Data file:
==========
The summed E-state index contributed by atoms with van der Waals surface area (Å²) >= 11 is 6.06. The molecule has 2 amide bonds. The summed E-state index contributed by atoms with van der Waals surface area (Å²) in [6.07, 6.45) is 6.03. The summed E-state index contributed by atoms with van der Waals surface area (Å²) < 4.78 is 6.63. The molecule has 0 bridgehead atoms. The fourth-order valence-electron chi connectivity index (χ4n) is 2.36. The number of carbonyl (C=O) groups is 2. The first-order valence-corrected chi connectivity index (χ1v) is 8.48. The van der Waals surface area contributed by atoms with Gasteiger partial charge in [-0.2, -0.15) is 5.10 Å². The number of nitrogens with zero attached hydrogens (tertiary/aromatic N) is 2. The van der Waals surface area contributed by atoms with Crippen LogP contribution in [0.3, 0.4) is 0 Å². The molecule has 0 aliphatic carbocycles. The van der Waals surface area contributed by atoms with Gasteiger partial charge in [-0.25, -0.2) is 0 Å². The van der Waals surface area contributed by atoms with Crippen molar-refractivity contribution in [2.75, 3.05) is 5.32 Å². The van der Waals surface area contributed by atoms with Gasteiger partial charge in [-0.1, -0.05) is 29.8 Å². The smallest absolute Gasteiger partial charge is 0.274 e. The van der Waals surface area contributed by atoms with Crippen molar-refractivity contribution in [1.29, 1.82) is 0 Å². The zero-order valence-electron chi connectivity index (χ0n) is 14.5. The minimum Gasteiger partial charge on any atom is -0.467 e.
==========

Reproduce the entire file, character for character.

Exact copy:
The summed E-state index contributed by atoms with van der Waals surface area (Å²) >= 11 is 6.06. The molecule has 2 amide bonds. The summed E-state index contributed by atoms with van der Waals surface area (Å²) in [6.07, 6.45) is 6.03. The summed E-state index contributed by atoms with van der Waals surface area (Å²) < 4.78 is 6.63. The molecule has 0 bridgehead atoms. The fourth-order valence-electron chi connectivity index (χ4n) is 2.36. The number of carbonyl (C=O) groups is 2. The first-order valence-corrected chi connectivity index (χ1v) is 8.48. The van der Waals surface area contributed by atoms with Gasteiger partial charge in [-0.2, -0.15) is 5.10 Å². The number of nitrogens with zero attached hydrogens (tertiary/aromatic N) is 2. The van der Waals surface area contributed by atoms with Crippen LogP contribution in [0.3, 0.4) is 0 Å². The molecule has 0 aliphatic carbocycles. The van der Waals surface area contributed by atoms with Gasteiger partial charge in [-0.25, -0.2) is 0 Å². The van der Waals surface area contributed by atoms with Crippen molar-refractivity contribution in [2.75, 3.05) is 5.32 Å². The van der Waals surface area contributed by atoms with Gasteiger partial charge in [-0.1, -0.05) is 29.8 Å². The smallest absolute Gasteiger partial charge is 0.274 e. The van der Waals surface area contributed by atoms with Crippen molar-refractivity contribution in [1.29, 1.82) is 0 Å². The zero-order valence-electron chi connectivity index (χ0n) is 14.5. The minimum Gasteiger partial charge on any atom is -0.467 e.